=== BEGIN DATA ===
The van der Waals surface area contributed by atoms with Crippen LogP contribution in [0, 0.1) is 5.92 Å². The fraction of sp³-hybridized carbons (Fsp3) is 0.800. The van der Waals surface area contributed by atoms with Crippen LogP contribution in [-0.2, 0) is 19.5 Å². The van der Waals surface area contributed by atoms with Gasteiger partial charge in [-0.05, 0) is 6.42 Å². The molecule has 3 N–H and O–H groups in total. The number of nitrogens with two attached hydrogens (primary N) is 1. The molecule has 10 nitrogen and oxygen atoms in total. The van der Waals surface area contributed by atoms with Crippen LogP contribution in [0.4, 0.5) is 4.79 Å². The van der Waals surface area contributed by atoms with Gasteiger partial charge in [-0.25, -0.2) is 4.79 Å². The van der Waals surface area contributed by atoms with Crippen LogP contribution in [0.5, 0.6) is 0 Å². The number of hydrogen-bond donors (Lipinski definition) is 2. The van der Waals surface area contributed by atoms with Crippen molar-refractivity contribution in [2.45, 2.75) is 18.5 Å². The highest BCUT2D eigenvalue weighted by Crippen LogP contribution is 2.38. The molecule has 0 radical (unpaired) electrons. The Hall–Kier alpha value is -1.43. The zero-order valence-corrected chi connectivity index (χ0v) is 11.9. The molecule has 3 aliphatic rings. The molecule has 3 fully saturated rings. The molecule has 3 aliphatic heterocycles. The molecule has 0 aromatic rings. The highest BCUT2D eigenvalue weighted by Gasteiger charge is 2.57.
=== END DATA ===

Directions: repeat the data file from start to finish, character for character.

The van der Waals surface area contributed by atoms with Crippen LogP contribution in [0, 0.1) is 5.92 Å². The fraction of sp³-hybridized carbons (Fsp3) is 0.800. The van der Waals surface area contributed by atoms with Crippen LogP contribution in [-0.2, 0) is 19.5 Å². The van der Waals surface area contributed by atoms with Gasteiger partial charge in [-0.05, 0) is 6.42 Å². The molecule has 3 N–H and O–H groups in total. The number of nitrogens with two attached hydrogens (primary N) is 1. The molecule has 10 nitrogen and oxygen atoms in total. The van der Waals surface area contributed by atoms with Crippen LogP contribution in [0.4, 0.5) is 4.79 Å². The van der Waals surface area contributed by atoms with Gasteiger partial charge in [-0.25, -0.2) is 4.79 Å². The van der Waals surface area contributed by atoms with Crippen LogP contribution in [0.5, 0.6) is 0 Å². The number of hydrogen-bond donors (Lipinski definition) is 2. The van der Waals surface area contributed by atoms with Crippen molar-refractivity contribution in [2.45, 2.75) is 18.5 Å². The highest BCUT2D eigenvalue weighted by Crippen LogP contribution is 2.38. The molecule has 0 radical (unpaired) electrons. The Hall–Kier alpha value is -1.43. The zero-order valence-corrected chi connectivity index (χ0v) is 11.9. The molecule has 3 aliphatic rings. The molecule has 3 fully saturated rings. The molecule has 3 aliphatic heterocycles. The molecule has 0 aromatic rings. The highest BCUT2D eigenvalue weighted by Gasteiger charge is 2.57.